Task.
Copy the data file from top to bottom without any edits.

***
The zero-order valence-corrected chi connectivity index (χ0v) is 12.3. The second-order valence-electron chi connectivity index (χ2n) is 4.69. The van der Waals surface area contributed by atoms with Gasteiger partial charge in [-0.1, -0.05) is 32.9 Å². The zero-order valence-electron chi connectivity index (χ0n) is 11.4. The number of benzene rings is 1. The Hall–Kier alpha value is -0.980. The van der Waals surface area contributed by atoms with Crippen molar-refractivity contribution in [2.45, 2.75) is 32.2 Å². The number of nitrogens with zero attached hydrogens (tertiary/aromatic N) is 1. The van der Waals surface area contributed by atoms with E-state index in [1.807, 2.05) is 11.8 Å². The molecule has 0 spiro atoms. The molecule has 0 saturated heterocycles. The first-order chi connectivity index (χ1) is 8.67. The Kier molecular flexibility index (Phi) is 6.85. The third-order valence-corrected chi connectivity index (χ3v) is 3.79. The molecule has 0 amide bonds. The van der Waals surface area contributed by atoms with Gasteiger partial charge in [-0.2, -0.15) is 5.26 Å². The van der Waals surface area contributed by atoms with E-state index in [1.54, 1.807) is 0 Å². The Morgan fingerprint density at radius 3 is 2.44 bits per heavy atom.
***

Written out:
The zero-order valence-corrected chi connectivity index (χ0v) is 12.3. The second-order valence-electron chi connectivity index (χ2n) is 4.69. The van der Waals surface area contributed by atoms with Gasteiger partial charge in [-0.1, -0.05) is 32.9 Å². The zero-order valence-electron chi connectivity index (χ0n) is 11.4. The number of benzene rings is 1. The Hall–Kier alpha value is -0.980. The van der Waals surface area contributed by atoms with Crippen molar-refractivity contribution in [2.45, 2.75) is 32.2 Å². The number of nitrogens with zero attached hydrogens (tertiary/aromatic N) is 1. The van der Waals surface area contributed by atoms with E-state index in [1.807, 2.05) is 11.8 Å². The molecule has 0 spiro atoms. The molecule has 0 saturated heterocycles. The first-order chi connectivity index (χ1) is 8.67. The Kier molecular flexibility index (Phi) is 6.85. The third-order valence-corrected chi connectivity index (χ3v) is 3.79. The molecule has 0 amide bonds. The van der Waals surface area contributed by atoms with Gasteiger partial charge in [-0.2, -0.15) is 5.26 Å². The van der Waals surface area contributed by atoms with E-state index in [1.54, 1.807) is 0 Å². The Morgan fingerprint density at radius 3 is 2.44 bits per heavy atom.